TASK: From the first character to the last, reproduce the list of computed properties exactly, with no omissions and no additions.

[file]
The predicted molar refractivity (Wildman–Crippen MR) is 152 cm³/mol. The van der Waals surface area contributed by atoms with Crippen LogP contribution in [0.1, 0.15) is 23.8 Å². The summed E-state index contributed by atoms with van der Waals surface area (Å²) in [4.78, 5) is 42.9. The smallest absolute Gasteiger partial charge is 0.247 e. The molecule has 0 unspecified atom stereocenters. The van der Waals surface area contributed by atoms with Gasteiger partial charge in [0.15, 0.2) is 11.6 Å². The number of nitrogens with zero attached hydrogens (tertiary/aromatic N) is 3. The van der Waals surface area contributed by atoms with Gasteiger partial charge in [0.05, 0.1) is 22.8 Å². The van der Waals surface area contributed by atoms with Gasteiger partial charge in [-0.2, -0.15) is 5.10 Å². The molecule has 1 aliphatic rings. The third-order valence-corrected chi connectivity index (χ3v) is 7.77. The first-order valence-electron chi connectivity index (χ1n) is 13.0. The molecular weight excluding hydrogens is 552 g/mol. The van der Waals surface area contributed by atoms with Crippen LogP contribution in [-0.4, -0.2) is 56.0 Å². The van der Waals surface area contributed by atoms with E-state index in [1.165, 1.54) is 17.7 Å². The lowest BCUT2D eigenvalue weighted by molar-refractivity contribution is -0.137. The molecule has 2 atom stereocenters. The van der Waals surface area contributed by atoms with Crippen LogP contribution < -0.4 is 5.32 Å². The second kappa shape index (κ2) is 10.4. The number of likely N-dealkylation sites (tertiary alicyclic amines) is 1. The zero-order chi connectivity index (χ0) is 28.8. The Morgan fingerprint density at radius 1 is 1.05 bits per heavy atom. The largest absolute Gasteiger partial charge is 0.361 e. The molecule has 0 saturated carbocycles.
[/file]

The predicted molar refractivity (Wildman–Crippen MR) is 152 cm³/mol. The van der Waals surface area contributed by atoms with Crippen LogP contribution in [0.1, 0.15) is 23.8 Å². The summed E-state index contributed by atoms with van der Waals surface area (Å²) in [4.78, 5) is 42.9. The smallest absolute Gasteiger partial charge is 0.247 e. The molecule has 0 unspecified atom stereocenters. The van der Waals surface area contributed by atoms with Gasteiger partial charge in [0.15, 0.2) is 11.6 Å². The number of nitrogens with zero attached hydrogens (tertiary/aromatic N) is 3. The van der Waals surface area contributed by atoms with Gasteiger partial charge in [0.05, 0.1) is 22.8 Å². The van der Waals surface area contributed by atoms with Gasteiger partial charge in [-0.2, -0.15) is 5.10 Å². The molecule has 1 aliphatic rings. The third-order valence-corrected chi connectivity index (χ3v) is 7.77. The first-order valence-electron chi connectivity index (χ1n) is 13.0. The molecular weight excluding hydrogens is 552 g/mol. The van der Waals surface area contributed by atoms with Crippen LogP contribution in [-0.4, -0.2) is 56.0 Å². The van der Waals surface area contributed by atoms with E-state index in [1.165, 1.54) is 17.7 Å². The lowest BCUT2D eigenvalue weighted by molar-refractivity contribution is -0.137. The molecule has 2 atom stereocenters. The van der Waals surface area contributed by atoms with Crippen LogP contribution < -0.4 is 5.32 Å². The second kappa shape index (κ2) is 10.4. The number of likely N-dealkylation sites (tertiary alicyclic amines) is 1. The zero-order chi connectivity index (χ0) is 28.8. The Morgan fingerprint density at radius 1 is 1.05 bits per heavy atom. The largest absolute Gasteiger partial charge is 0.361 e. The molecule has 0 saturated carbocycles.